Wednesday, November 30, 2016

Out and About: Seattle and Other Miscellany

Just a few pictures from recent travels and a hike.

Pico House in downtown LA, outside of Union Station. It's formerly a luxury hotel built by Pio Pico, the last Mexican governor of California, after his tenure. I was in LA the weekend of Halloween & discovered this building, plus a Day of the Dead celebration in a nearby plaza, on my way home.

In mid-November, I went to Seattle for a wedding. Below are some pictures from that trip.

Fall colors.

A philosophical street sign.

My friends live in an awesome houseboat
under this bridge.

Something about the composition of this
shot really appealed to me.

Sunset over the Lake Washington Boat Canal.

My friends got married on a boat docked in Lake Union. Here are some shots from the venue.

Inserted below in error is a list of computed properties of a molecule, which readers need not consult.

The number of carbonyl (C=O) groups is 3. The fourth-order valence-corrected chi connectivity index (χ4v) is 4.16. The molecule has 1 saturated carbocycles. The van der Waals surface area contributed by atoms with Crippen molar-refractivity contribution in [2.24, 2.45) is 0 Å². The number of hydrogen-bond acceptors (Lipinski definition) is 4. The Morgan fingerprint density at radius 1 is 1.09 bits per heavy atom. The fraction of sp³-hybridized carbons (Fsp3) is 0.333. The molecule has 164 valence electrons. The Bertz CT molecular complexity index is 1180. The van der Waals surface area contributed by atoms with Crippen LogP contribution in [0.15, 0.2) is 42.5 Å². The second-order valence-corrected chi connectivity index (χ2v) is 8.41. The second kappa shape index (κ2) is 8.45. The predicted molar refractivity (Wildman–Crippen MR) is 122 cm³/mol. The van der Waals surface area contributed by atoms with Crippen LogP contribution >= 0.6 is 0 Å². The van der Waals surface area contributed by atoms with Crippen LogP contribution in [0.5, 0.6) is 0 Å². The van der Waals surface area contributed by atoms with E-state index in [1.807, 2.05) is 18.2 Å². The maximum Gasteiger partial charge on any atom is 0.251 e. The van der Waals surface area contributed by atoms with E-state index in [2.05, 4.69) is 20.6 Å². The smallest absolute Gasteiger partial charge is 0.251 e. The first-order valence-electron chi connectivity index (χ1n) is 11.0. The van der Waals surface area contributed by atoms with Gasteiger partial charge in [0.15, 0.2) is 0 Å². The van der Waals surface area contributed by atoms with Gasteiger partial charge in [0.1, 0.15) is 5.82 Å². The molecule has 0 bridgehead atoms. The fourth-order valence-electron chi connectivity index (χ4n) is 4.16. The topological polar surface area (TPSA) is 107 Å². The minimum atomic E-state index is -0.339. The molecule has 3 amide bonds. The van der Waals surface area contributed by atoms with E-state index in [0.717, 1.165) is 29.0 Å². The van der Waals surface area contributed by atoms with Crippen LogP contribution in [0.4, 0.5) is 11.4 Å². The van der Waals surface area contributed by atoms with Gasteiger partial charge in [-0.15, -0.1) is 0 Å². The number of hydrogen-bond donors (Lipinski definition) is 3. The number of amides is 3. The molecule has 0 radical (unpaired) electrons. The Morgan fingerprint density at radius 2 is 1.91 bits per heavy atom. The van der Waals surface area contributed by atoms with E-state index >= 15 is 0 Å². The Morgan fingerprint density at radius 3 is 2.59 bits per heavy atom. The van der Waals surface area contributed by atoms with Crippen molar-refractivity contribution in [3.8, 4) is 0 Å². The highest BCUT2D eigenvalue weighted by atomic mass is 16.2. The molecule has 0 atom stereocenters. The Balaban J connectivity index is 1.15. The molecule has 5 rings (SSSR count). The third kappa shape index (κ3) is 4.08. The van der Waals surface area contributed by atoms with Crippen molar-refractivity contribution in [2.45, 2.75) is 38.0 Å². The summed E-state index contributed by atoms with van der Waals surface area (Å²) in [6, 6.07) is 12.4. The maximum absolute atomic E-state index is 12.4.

View of downtown Seattle.

Boat details.

Boat details.

Arty shot through a porthole.

On my last day, I visited the Seattle Art Museum. It was a thoroughly pleasant way to spend a few hours. I particularly enjoyed the Yves Saint Laurent exhibit. Below are pictures of two of my favorite dresses. If you are anywhere near this museum before January 8 of next year, I highly recommend you check out this temporary exhibit. It was an all-time favorite of mine.

Last but not least, a hike at Torrey Pines the weekend before Thanksgiving. The clouds were amazing that day.

Monday, November 28, 2016

Sci Fi Top 100, #66: "The Abyss" (1989)

Movie Stats:
Released 1989 (USA)
American, in English
Director - James Cameron
Stars - Ed Harris, Mary Elizabeth Mastrantonio, Michael Biehn, Todd Graff, Leo Burmester

Plot Summary: